Even 140 years after Albert Einstein was born, his scientific traces still affect our lives. Lasers, nuclear power, fiber optics, non-driver cars, GPS and all-way travel will look back to Einstein's theories. This week, the Hebrew University of York 110 pages revealed Einstein's manuscript, and most of them have not been shown before, giving light to the scientist and the person behind science.
Einstein was one of the statements founded by an Hebrew University and left his personal and scientific documents to the university. The Albert Einstein Archive is over 80,000 in the university, including manuscripts, letters, pictures, diplomas and medals.
The new manuscripts were purchased from a private collector in North Carolina with the "Goodman Family Foundation" in Chicago, which gave them the archive.
In the new collection are:
· 84 pages, most of which are & # 39; dates from 1944-48.
· Written sub-writing, unpublished to a scientific article on Theory Unified that Einstein introduced into the Academy of Prison Science in 1930. This appendix has been lost to date.
· Letter 1935 from Einstein to his son, Hans Albert, who was currently living in Switzerland. Einstein has anxiety about the situation that she is experiencing. continually growing in Europe and increasing its Nazi Party Party. Germany: "I read a little feeling that Switzerland has a sufficient move, inspired by the German bands. But I believe that things start slowly change We are just hoping that there will not be a European war in the first place … the rest of Europe is now beginning to end it, notably the Britons. If they had come down hard to fifty and fifty, it would be better and easier. "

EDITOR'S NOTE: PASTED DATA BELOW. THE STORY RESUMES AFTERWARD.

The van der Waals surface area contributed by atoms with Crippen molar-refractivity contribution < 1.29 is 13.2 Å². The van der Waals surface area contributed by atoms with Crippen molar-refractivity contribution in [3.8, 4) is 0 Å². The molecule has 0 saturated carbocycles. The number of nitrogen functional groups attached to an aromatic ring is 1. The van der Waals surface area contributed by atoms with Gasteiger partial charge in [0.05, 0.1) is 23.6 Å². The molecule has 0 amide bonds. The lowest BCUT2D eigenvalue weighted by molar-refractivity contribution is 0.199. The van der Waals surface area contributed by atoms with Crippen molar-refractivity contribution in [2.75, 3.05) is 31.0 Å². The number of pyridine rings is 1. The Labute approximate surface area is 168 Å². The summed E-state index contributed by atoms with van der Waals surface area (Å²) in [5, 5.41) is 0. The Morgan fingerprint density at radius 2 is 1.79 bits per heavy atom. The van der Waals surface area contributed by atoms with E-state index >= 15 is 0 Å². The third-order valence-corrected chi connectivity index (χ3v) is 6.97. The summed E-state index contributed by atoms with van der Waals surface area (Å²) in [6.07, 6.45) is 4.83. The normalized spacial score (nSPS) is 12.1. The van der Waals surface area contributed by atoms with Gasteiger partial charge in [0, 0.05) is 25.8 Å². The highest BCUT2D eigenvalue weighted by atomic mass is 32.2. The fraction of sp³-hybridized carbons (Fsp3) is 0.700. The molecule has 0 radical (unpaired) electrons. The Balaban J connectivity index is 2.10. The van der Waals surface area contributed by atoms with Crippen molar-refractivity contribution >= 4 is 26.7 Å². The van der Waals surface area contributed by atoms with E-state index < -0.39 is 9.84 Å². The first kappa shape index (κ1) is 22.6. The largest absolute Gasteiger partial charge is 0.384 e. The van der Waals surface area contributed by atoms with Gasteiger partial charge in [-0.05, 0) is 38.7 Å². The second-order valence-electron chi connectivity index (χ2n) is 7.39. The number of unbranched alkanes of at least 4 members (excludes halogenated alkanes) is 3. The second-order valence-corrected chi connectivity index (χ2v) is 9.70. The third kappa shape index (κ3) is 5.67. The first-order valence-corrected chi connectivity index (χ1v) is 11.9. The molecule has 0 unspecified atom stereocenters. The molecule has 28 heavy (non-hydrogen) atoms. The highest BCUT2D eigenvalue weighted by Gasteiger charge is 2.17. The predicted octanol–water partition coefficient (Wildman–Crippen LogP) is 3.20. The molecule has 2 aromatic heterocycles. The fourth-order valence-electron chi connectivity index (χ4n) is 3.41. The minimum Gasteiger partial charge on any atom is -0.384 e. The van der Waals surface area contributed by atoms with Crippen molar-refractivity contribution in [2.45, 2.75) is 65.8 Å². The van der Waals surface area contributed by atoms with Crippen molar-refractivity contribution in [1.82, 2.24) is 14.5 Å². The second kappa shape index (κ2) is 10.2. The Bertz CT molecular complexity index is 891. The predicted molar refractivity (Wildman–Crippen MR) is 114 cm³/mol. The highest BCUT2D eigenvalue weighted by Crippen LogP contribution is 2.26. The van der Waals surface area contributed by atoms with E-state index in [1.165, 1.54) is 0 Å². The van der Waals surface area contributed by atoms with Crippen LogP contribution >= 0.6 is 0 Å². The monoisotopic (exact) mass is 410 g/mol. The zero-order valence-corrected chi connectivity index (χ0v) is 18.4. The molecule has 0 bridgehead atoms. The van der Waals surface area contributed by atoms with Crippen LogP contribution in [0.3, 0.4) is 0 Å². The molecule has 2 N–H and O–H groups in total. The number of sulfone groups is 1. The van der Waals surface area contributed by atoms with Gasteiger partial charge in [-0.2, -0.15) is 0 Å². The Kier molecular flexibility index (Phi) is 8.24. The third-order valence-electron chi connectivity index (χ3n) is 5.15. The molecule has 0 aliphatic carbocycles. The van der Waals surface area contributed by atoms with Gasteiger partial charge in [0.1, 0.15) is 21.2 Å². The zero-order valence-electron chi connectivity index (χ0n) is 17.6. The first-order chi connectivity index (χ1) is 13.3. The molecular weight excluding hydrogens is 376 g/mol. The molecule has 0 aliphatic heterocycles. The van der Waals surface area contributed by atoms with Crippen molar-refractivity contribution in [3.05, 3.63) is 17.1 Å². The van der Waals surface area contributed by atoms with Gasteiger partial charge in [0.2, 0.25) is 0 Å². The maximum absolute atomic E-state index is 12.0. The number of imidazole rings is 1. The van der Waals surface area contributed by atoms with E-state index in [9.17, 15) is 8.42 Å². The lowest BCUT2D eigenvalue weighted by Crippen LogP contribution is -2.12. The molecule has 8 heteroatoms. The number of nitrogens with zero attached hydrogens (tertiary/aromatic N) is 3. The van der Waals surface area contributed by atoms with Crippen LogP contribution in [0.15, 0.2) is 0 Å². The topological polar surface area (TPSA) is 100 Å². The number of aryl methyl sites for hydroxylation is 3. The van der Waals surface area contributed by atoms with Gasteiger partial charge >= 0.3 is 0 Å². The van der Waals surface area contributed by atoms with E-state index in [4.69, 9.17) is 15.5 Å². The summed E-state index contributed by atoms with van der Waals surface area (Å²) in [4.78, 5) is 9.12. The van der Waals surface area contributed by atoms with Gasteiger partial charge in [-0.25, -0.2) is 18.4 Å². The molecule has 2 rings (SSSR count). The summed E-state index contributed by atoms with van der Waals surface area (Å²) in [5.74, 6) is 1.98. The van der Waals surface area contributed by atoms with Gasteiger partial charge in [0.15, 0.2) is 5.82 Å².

· 4 liters from Einstein to her long-lived friend and related scientist, Michele Besso. Three of the 1916 letters describing Einstein's spectacular work in terms of being able to; eliminate and spread light with atoms. This idea became the basis for laser technology. In a fourth letter, Einstein acknowledges that he is not still in a position; Understand the great nature of the light after 50 years of thinking.
Following the preservation and digital format of these new documents, Einstein HU Archive works with Professor Caltech, Prof. Diana Kormos-Buchwald, the Einstein Papers Project for explaining the scientific and mathematical contexts for many of the accounts in this new collection.